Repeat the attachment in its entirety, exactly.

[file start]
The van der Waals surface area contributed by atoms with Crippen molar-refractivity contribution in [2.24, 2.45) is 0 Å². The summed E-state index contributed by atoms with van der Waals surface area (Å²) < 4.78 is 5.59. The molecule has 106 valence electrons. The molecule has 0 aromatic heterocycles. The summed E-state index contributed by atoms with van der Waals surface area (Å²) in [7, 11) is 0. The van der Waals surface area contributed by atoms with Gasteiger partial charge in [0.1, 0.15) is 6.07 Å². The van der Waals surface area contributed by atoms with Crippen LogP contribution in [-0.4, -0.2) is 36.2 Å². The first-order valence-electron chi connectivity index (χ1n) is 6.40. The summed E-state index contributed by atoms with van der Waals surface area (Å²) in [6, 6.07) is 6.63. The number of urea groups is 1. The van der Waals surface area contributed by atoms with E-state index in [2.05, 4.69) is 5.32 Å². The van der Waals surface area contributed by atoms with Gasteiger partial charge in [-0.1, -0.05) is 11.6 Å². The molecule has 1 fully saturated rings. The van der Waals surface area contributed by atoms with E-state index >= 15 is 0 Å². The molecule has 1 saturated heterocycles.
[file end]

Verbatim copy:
The van der Waals surface area contributed by atoms with Crippen molar-refractivity contribution in [2.24, 2.45) is 0 Å². The summed E-state index contributed by atoms with van der Waals surface area (Å²) < 4.78 is 5.59. The molecule has 106 valence electrons. The molecule has 0 aromatic heterocycles. The summed E-state index contributed by atoms with van der Waals surface area (Å²) in [7, 11) is 0. The van der Waals surface area contributed by atoms with Gasteiger partial charge in [0.1, 0.15) is 6.07 Å². The van der Waals surface area contributed by atoms with Crippen LogP contribution in [-0.4, -0.2) is 36.2 Å². The first-order valence-electron chi connectivity index (χ1n) is 6.40. The summed E-state index contributed by atoms with van der Waals surface area (Å²) in [6, 6.07) is 6.63. The number of urea groups is 1. The van der Waals surface area contributed by atoms with E-state index in [2.05, 4.69) is 5.32 Å². The van der Waals surface area contributed by atoms with Gasteiger partial charge in [-0.1, -0.05) is 11.6 Å². The molecule has 1 fully saturated rings. The van der Waals surface area contributed by atoms with E-state index >= 15 is 0 Å². The molecule has 1 saturated heterocycles.